I’ve got quite an expensive hobby at the moment - keyboards.
At the moment I have 4 keyboards in my office:
- Poker 2 ISO
- Ducky Shine 3 TKL ISO
- NERD 60
- Winkeyless B.87
Basically the above keyboard but without the numberpad. This is my longest serving board and up until a few weeks ago was in active service. It’s now waiting to be cleaned and pieced back together before I hand it over to my Dad.
Overall I’m really pleased with this board, it’s solid and well built, the keycaps are a bit crap but I replaced those with Raindrop (pictures further down). The LEDs on my board were fine considering Ducky had quite a few quality control issues down the line.
It has some neet features, including different LED modes (mine was the white edition), gimmicky but I liked them.
It’s a bit of a hybrid monster, a 60% but with a arrow keys, the none standard layout made it really difficult to use and in the end I sold it to a friend. I quickly learnt that having short shifts was really annoying.
I learnt my lessons with the Pro so grabbed a Poker 2, overall a solid board but the function key and arrow combition made my fingers hurt after a while so it got retired pretty quickly. The keycaps on this board are PBT which are amazing, they have a really satisfying clack to them (not pictured). Plus my version was white so they looked quite different to most boards.
This is also my first ANSI board (American), note the horizontal enter key and different size shift keys. I considered moving to ANSI for a while since keycap sets are easier to find and the boards are a bit cheaper as well. I couldn’t get used to the enter key though so I’ll be ISO for life.
This was my first foray into custom building. It’s GON NERD 60 shipped all the way from Korea. The PCB was pre-soldiered making things a lot easier I just had to install the Gateron Brown switches and flash the firmware.
The custom firmware made things a lot easier, having configurable layers meant that I could map CAPS to FN so I could operate the arrow keys bound to WASD with one hand.
This was the first board with LED backlighting, I have it disabled by default because I damanged one of the surface mount LEDs so it flickers which is really annoying, it’s a shame because the case is frosted acrylic so the shine-through was quite nice.
Since sourcing Cherry MX Browns is pretty much impossible I opted for Gateron Browns which are a slightly more resistant (higher actuation) clone. They’re nice switches and relatively cheap.
The stabalisers are Cherry which are frankly appaling, it’s like pressing mushy plastic. I really wish I’d modded them before adding them to the board.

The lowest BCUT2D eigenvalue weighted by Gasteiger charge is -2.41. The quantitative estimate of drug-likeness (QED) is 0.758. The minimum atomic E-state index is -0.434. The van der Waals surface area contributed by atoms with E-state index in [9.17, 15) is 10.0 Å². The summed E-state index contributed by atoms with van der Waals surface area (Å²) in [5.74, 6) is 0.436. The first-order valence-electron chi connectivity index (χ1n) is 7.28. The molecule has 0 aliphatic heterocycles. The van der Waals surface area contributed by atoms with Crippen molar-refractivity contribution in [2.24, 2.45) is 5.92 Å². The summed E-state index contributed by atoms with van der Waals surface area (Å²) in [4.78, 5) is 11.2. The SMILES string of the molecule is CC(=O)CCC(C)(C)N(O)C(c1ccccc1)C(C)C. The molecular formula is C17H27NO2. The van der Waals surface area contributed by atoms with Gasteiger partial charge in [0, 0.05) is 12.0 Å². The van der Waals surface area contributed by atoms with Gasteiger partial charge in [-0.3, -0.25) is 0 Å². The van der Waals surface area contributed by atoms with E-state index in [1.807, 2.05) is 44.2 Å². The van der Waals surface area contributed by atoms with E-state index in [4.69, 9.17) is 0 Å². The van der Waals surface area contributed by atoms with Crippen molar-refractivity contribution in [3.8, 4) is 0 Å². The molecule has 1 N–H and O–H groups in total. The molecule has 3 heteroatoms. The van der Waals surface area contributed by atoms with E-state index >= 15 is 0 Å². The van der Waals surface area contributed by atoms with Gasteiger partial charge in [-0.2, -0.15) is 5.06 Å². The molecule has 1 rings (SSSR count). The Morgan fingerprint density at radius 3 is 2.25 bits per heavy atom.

Overall this board (without keycaps) cost me around £250. I have a small build log here.
This is my latest and greatest creation and my current daily driver. I considered this end game for me (for about a week or so). I bought the parts (fully soldiered) form Winkeyless another Korean company (they love custom keyboards!).
Again I opted for Gateron Browns since I’ve grown quite attached to them and they’re cheap. If I use them again I’m going to get some lubricant for the stems.
This keyboard has white in switch LEDs with RGB backlighting. The case is frosted acrylic so the lights shine through really well.
One of my main issues with this board is the same as the NERD60 the stabalisers are horrible, my backspace key squeeks which is horrible! Because they’re PCB mounted stabalisers removing them to mod them would mean desoldering all the LEDs and switches first, something I’m really not keen on doing because of a couple of issues I had while building the board.
This board also has customisable firmware, it’s a bit harder to use than the NERD60s since the instructions are in Korean and uses the column/row notation for keymapping. Thankfully google translate and a few other blog posts around the net have some decent instructions. I have a lot of the RGB functions bound to a second layer which is activated by CAPS key (FN in this case).
A build log for this can be found here.
After I reached my endgame board (cough) I decided to take a look at none standard boards, enter the Let’s Split
I started to design my own keyboard but ended up with something similar to this so I decided to order the parts for this build.
I’ll be posting a full build log of this when everything arrives.
The main build points for this are:
- Zealios 62g - apparently these are the most amazing switches ever so I’m looking forward to trying them out. They’re 62g tactile no click switches with supposed amazing build qualit.
- No stabalisers, screw you cherry no more mushy key presses!
- Split halfs so I can move them around based on my hand orientation.
- Ability to “tent” the boards so they’re more ergonomic.
Needless to say I’m hoping this to be my last board for a while. If your interested in buying my NERD60 then get in touch it needs a good home.